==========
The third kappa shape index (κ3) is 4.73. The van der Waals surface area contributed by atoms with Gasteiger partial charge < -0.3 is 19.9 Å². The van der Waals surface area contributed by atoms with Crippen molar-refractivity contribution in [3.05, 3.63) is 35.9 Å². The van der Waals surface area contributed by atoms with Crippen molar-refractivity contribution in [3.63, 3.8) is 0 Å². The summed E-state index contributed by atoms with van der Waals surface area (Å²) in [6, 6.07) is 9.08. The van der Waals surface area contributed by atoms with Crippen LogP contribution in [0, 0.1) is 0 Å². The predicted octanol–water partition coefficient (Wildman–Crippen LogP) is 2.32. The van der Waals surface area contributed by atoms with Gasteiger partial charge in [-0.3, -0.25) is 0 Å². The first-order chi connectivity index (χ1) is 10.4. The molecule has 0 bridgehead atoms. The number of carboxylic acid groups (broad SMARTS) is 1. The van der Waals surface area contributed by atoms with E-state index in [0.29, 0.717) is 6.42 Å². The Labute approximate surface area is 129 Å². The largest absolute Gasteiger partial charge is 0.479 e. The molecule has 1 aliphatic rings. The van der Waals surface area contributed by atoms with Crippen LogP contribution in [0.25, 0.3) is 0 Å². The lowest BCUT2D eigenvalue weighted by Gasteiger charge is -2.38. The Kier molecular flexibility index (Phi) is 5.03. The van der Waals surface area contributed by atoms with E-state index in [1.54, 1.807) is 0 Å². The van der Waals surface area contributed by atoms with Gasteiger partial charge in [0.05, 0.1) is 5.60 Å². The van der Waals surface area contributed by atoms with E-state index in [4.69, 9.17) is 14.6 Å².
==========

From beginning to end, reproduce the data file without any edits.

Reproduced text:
The third kappa shape index (κ3) is 4.73. The van der Waals surface area contributed by atoms with Gasteiger partial charge < -0.3 is 19.9 Å². The van der Waals surface area contributed by atoms with Crippen molar-refractivity contribution in [3.05, 3.63) is 35.9 Å². The van der Waals surface area contributed by atoms with Crippen molar-refractivity contribution in [3.63, 3.8) is 0 Å². The summed E-state index contributed by atoms with van der Waals surface area (Å²) in [6, 6.07) is 9.08. The van der Waals surface area contributed by atoms with Crippen LogP contribution in [0, 0.1) is 0 Å². The predicted octanol–water partition coefficient (Wildman–Crippen LogP) is 2.32. The van der Waals surface area contributed by atoms with Gasteiger partial charge in [-0.3, -0.25) is 0 Å². The first-order chi connectivity index (χ1) is 10.4. The molecule has 0 bridgehead atoms. The number of carboxylic acid groups (broad SMARTS) is 1. The van der Waals surface area contributed by atoms with E-state index in [0.29, 0.717) is 6.42 Å². The Labute approximate surface area is 129 Å². The largest absolute Gasteiger partial charge is 0.479 e. The molecule has 1 aliphatic rings. The van der Waals surface area contributed by atoms with Crippen LogP contribution in [0.25, 0.3) is 0 Å². The lowest BCUT2D eigenvalue weighted by Gasteiger charge is -2.38. The Kier molecular flexibility index (Phi) is 5.03. The van der Waals surface area contributed by atoms with E-state index in [1.54, 1.807) is 0 Å². The van der Waals surface area contributed by atoms with Gasteiger partial charge in [0.05, 0.1) is 5.60 Å². The van der Waals surface area contributed by atoms with E-state index in [4.69, 9.17) is 14.6 Å².